The Importance of Being a Buddy

When we set up ATAO, I wanted to have a program where people could do a “light” sponsorship of the dogs. I knew that the dogs– their individual selves– were really the most interesting part to many mushing followers, and I also knew that a lot of kennels weren’t able to or didn’t provide so much insight on each dog vs on their kennel as a whole or on the musher as a personality. The entire concept of how to share a kennel was very interesting to me, because we came into it at a time when there was a lot of new changes in how it was done.

When I started mushing in 2001– and in the years leading up to that, when I was growing up surrounded by mushing in Alaska and in my particular community– the way kennels kept themselves going was through a more “Nascar-esque” model, with corporate sponsor badges plastered all over their sled bags and jackets. I liked that model: I thought it was cool! I fully imagined that was The Road to funding a kennel. As I grew and saw kennels of other sizes, it became clear that it would be difficult to get the kind of corporate sponsorship you would need to fund an entire kennel if you weren’t either competitive or unique in some way. And, if you weren’t able to do a very specific, very charming song-and-dance. I think I can be charming, in my own way, but I also think maybe there’s some part of me that is clearly unwilling to perform the song-and-dance of corporate America. I don’t know, exactly, what the reason is, but I’ve never been able to garner the kind of professional backing some kennels do. I’ve tried: I’ve approached companies and journalists and all the things, and none of that has panned out. That’s okay– That’s more than okay. It’s not the right thing for me and the dogs. And you know, where a door closes a window opens yadda yadda… When we started the kennel in 2017 we were blessed with an audience I never expected: You.

But I’ve played this song before, you know the lyrics: you know how much you have meant to ATAO and that you made it possible to run Iditarod. At least I hope you do.

Once I realized that ATAO was going to depend on small-dollar donations, I also knew what I’d always known: that I wanted that to be about the dogs, not so much about me. It’s part of my core belief about the team, that I’m just a part of it. One person who does marketing was insistent to me that I needed to sell myself more. Get rid of the kennel name; just call it Will Troshynski’s mushing team, or something. It felt all wrong to me. Maybe if I’d done that I’d have gotten more commercial support; but I don’t think I would have met you, and tbh I don’t know if I could have run Iditarod, in that case. At the very least, I don’t think I could have done it feeling like and being myself, authentically. You allowed that. I’m so effing grateful.

Individual, one-on-one dog sponsorships were very in vogue by the time ATAO began. A high-dollar amount per dog. I wanted to offer something that wasn’t so gate-kept by money, that would let people cheer on their favorite teammates, etc etc.

We chose the name Buddy, at last, for the program, and the more it’s unfolded the more it’s felt right. Buddy is a word I’ve gotten to like more and more. There’s something gentle about it, kind. To me, it feels like a term of endearment but equality, when said between friends. (I know not everyone feels like this, and that’s understandable! For me, it works.) It’s gender-neutral. It’s– Embracing. Welcoming. I’ll have to think more about why this connotation all works for me, but it does. I love that supporters can consider themselves Buddies of our teammates, and that our teammates are Buddies of them. It’s a two-way street.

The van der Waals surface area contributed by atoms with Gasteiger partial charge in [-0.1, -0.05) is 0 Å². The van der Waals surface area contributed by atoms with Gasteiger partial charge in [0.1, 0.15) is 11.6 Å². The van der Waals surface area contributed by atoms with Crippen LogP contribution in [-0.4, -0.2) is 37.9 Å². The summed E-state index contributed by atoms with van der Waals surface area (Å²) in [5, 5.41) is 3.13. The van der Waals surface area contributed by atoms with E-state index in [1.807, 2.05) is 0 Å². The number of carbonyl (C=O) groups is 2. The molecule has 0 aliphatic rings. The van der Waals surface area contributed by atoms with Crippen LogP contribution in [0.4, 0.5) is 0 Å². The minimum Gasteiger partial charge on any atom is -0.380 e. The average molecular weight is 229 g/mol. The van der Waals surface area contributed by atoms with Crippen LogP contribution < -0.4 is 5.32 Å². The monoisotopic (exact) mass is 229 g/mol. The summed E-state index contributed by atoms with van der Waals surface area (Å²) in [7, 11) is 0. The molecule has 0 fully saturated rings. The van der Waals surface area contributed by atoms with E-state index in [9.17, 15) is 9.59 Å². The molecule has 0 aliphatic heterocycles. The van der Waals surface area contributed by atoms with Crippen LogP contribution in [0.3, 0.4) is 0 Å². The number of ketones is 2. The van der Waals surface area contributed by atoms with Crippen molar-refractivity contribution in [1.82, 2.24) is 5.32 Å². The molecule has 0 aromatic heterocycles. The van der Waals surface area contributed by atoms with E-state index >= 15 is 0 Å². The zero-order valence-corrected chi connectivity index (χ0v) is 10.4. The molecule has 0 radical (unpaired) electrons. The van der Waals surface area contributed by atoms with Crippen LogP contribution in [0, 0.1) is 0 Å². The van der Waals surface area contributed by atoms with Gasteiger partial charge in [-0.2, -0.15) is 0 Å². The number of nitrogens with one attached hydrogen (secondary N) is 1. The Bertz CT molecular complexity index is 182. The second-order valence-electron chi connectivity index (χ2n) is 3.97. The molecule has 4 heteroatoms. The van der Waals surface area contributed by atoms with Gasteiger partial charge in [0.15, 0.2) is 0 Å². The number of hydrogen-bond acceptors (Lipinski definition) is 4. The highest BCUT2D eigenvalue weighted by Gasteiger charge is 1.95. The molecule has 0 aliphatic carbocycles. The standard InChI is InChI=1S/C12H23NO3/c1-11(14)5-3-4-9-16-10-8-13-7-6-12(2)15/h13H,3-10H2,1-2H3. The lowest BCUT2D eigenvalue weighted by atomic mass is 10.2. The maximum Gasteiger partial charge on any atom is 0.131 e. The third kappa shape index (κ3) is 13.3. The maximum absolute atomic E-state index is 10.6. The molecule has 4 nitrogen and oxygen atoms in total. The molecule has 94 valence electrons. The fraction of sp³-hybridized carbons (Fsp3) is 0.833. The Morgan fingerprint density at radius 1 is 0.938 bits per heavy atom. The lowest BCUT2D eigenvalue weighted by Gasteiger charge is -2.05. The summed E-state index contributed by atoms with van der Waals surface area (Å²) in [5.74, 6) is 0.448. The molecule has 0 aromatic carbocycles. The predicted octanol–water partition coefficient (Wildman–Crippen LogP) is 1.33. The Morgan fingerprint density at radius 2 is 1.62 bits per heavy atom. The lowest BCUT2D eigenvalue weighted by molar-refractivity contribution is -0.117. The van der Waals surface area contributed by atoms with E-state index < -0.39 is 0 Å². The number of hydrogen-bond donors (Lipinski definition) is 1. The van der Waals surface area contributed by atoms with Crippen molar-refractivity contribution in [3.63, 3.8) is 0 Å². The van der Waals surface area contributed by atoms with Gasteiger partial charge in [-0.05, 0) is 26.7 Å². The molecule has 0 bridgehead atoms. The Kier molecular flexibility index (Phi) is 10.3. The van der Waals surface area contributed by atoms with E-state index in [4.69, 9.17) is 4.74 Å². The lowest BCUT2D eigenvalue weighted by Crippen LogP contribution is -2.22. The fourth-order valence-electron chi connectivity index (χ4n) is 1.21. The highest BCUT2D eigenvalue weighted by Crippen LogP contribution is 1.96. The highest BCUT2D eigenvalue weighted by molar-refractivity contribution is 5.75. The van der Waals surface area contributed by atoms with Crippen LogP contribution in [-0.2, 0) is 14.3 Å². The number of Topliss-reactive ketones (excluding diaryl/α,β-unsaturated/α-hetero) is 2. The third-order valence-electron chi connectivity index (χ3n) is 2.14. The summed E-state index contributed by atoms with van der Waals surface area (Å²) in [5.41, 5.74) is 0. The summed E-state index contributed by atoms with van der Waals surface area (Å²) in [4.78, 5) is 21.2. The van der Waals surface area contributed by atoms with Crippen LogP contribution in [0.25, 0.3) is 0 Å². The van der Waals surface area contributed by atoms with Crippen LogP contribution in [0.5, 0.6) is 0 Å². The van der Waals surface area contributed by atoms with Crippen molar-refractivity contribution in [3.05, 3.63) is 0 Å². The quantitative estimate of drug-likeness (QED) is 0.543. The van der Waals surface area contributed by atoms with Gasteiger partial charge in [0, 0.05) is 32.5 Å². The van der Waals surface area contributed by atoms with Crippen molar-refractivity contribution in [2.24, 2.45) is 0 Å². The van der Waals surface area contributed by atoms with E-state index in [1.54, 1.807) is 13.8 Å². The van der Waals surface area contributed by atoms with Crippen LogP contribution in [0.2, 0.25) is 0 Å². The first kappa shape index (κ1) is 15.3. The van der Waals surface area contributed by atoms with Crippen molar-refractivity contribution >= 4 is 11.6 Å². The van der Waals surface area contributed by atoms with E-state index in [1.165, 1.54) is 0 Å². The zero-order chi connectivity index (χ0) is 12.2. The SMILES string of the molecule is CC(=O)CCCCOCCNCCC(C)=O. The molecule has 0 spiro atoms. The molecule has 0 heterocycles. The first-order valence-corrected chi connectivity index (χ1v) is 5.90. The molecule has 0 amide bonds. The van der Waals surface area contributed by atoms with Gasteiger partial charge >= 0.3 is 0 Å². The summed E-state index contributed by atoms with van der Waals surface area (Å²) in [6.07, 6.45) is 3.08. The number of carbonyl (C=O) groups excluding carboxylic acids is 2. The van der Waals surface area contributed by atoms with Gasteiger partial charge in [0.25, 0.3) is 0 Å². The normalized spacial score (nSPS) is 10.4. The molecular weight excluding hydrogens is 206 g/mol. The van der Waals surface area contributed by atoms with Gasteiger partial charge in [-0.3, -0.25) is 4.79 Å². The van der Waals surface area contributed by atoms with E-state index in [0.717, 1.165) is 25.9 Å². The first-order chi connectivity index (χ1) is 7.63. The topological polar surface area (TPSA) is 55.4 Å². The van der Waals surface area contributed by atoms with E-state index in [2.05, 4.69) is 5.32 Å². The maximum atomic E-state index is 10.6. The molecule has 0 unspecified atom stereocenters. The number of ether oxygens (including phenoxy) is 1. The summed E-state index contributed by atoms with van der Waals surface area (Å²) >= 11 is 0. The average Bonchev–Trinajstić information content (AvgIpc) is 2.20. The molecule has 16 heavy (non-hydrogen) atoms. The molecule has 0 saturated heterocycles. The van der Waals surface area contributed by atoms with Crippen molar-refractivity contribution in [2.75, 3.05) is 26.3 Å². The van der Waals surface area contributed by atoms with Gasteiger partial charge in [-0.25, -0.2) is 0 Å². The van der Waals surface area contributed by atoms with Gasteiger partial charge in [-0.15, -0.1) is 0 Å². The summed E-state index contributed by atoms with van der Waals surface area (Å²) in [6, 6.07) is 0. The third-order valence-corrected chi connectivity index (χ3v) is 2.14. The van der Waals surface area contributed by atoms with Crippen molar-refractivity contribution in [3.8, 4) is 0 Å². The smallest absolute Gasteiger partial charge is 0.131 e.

Running a thousand mile sled dog race means you confront yourself in the wilderness, in the difficulty. I knew that was going to be so. I was ready for it in so much as I was not at war with myself as I had been from adolescence til my mid-twenties. Me and myself had a tentative treaty. It had been that way for a decade; but a hair-trigger-truce would not get us to the finish line.

Out in the wild, while the dogs ran, I started talking to myself for the first time in years. I had never been able to do positive self-talk. The idea was laughable. Silence was the best we could achieve. On Iditarod, I started calling myself “buddy.”

I don’t know that it even occurred to me, about you, the Buddies of our team. How this was the same word. How the kindness and gentleness was the same. How it was a term of support, now, in our team.

Calling myself “buddy” was the most kind I’ve ever been to me. It got me through the race.

Me and myself, we’re back at tentative peace, but you know, there was that interregnum where we were equals, supporters. Mutual teammates on the field. And I think in some ways that came from you, from the hundreds of Buddies of the dogs, who uplift and support this team, player by player. Who channel enthusiasm and love, and bolster the project of being a pack. Of surviving. Of succeeding.

Random thoughts of the day– not even what I came here to say– but thank you again, Buddies, for being part of this team.

(If you want to be a Buddy this is how.)

  1. Neva
    | Reply

    This post makes my heart happy. I’m so glad to be a small part of your journey. Onward, friends!

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